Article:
Tracer by Rob Boffard

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Tracer by Rob Boffard

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Category: Science Fiction
Rating: 3/5
Reviewer: Sam Tyler
Reviewed by Sam Tyler
Summary: Old Earth is dead and New Earth is not much better off when terrorists attack this orbiting space station. Riley Hale is just a simple Tracer trying to do her job, but one package she carries may hold the key to the future of both Earths. Join her in this frantic science fiction book that refuses to stop for anything.
Buy? Maybe Borrow? Maybe
Pages: 448 Date: July 2015
Publisher: Orbit
External links: Author's website
ISBN: 9780356505138

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Just because the Earth has been destroyed does not mean that humans are now extinct. As a bunch, humans are resourceful, so rather than sit on a dying Earth we all pack our bags and get a place on the orbiting station called New Earth. However, after a couple of hundred years the old space station is starting to feel a little cramped and appears to be falling to pieces. What is the common link to both Earth and New Earth being destroyed? Perhaps it is time someone did something about these pesky humans who ruin everything.

Riley Hale is a Tracer, these are the unofficial couriers of New Earth, their job is to deliver precious packages across the three miles or so of the space station without being killed by the various gangs that populate the different zones. Riley is on a typical deadly job when she mistakenly sees inside one of the packages only to find an eye staring back. This small blunder is enough to throw her into a conspiracy that spans not only New Earth, but Old Earth too.

It is strange that a book can sometimes take on the characteristics of its main protagonist; some noirs have the smoky and relaxed feel of their hero, whilst some action books take on the intensity of their central jock. Tracer is a book that has Riley Hale at its centre and author Rob Boffard certainly takes her to heart. This is a character who is always on the edge and always on the run. The book reflects this, never stopping, no time to breath, always moving forwards. This can be great fun for a sequence or two, but an entire book struggles to maintain it.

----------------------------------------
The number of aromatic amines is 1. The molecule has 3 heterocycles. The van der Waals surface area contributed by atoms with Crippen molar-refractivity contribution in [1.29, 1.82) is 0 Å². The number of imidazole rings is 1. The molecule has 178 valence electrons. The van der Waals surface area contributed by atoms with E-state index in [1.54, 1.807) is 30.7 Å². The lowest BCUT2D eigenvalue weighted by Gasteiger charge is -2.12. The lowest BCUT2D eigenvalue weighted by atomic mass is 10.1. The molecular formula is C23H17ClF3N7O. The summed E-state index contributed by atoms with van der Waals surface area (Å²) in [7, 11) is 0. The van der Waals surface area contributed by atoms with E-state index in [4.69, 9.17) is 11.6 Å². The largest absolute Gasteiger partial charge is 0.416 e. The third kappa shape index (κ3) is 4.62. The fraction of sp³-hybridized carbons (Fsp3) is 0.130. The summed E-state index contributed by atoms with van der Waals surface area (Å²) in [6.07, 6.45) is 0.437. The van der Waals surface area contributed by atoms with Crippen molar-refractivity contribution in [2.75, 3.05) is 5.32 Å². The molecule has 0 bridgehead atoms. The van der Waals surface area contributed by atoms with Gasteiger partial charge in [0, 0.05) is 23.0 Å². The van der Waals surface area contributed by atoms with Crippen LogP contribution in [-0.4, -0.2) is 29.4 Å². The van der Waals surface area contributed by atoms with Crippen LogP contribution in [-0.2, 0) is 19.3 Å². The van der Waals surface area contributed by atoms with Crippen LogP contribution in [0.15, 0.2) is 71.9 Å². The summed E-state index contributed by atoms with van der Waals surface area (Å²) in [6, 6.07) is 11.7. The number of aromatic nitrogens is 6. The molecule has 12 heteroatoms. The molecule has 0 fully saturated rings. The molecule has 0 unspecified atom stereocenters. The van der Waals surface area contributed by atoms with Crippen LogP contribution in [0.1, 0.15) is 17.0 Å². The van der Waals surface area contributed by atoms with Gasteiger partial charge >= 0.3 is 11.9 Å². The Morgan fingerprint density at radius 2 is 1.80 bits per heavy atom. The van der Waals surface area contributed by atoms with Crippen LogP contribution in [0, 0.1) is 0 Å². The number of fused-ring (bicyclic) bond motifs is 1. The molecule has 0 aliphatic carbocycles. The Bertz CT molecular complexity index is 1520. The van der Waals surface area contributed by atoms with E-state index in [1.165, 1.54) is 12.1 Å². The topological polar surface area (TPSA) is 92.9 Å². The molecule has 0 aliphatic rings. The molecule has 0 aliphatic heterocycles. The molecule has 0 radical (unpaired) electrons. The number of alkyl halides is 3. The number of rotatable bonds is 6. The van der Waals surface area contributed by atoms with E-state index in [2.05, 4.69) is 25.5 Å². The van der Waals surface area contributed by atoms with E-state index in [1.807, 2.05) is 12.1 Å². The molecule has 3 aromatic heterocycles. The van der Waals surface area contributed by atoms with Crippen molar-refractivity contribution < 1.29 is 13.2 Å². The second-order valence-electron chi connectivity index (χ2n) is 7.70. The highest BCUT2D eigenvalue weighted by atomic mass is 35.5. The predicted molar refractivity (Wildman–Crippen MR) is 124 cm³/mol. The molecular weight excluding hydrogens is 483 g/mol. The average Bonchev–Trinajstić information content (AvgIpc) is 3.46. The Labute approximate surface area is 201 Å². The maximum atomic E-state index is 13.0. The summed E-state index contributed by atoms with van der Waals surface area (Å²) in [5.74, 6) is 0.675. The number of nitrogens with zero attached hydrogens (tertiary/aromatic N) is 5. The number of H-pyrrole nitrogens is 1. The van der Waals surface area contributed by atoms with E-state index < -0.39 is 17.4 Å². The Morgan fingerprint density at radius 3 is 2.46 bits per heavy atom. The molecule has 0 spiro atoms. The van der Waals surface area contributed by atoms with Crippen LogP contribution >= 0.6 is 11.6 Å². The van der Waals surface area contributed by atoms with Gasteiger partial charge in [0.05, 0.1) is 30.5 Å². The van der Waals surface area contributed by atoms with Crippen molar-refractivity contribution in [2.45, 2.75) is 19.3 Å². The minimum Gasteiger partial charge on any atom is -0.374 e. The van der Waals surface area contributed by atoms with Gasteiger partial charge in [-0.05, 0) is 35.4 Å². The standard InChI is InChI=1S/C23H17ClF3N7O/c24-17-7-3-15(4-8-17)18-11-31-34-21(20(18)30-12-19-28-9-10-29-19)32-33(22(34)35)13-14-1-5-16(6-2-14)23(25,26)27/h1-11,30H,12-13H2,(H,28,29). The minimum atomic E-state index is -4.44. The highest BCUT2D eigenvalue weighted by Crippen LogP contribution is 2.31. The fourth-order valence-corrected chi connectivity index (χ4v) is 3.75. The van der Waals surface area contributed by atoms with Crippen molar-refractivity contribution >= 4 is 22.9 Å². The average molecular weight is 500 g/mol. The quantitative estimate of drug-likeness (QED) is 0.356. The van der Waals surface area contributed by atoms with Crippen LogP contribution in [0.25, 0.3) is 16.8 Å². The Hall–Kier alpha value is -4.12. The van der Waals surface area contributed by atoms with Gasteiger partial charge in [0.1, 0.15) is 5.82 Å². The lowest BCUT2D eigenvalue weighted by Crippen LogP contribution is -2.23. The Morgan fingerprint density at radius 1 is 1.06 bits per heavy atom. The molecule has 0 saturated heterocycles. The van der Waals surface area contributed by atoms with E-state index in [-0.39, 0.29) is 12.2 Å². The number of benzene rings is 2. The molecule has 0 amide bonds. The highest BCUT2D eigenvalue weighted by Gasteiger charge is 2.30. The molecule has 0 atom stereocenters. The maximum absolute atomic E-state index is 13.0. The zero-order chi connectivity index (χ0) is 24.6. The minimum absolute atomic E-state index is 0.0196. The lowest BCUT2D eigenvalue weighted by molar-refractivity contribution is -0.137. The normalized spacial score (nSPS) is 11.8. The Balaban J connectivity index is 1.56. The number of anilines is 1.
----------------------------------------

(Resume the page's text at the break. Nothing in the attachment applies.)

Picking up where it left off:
Tracer is a helter-skelter of a book that never thinks to slow down for a short period and reflect a little on what is actually going on. The world of New Earth is very interesting and you can imagine that an ageing futuristic space station may start to rely once again on human couriers as the machines begin to break down. All this is very interesting, but Boffard does not explore the world too much. Instead, he takes us on a frantic action-adventure that is hard to understand at times, as things move on so fast.

The pace of the book feels a little naïve and the use of clichés and flat characters also does not help. The enemies in the book are very dark and the heroes light; the white and black nature of the book means that it feels more like juvenile literature than adult fiction. For those looking for an airy read that does not challenge, there are some fun action moments in Tracer and the concept of New Earth is a good one. It is a shame then that the story is a little light, the characters a little undercooked and the pace a little too frantic.

If you are looking for space-based science fiction that paces the action better you can try The Burning Dark by Adam Christopher or try Lock In by John Scalzi for some intelligent ideas about a future Earth.

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Buy Tracer by Rob Boffard at Amazon You can read more book reviews or buy Tracer by Rob Boffard at


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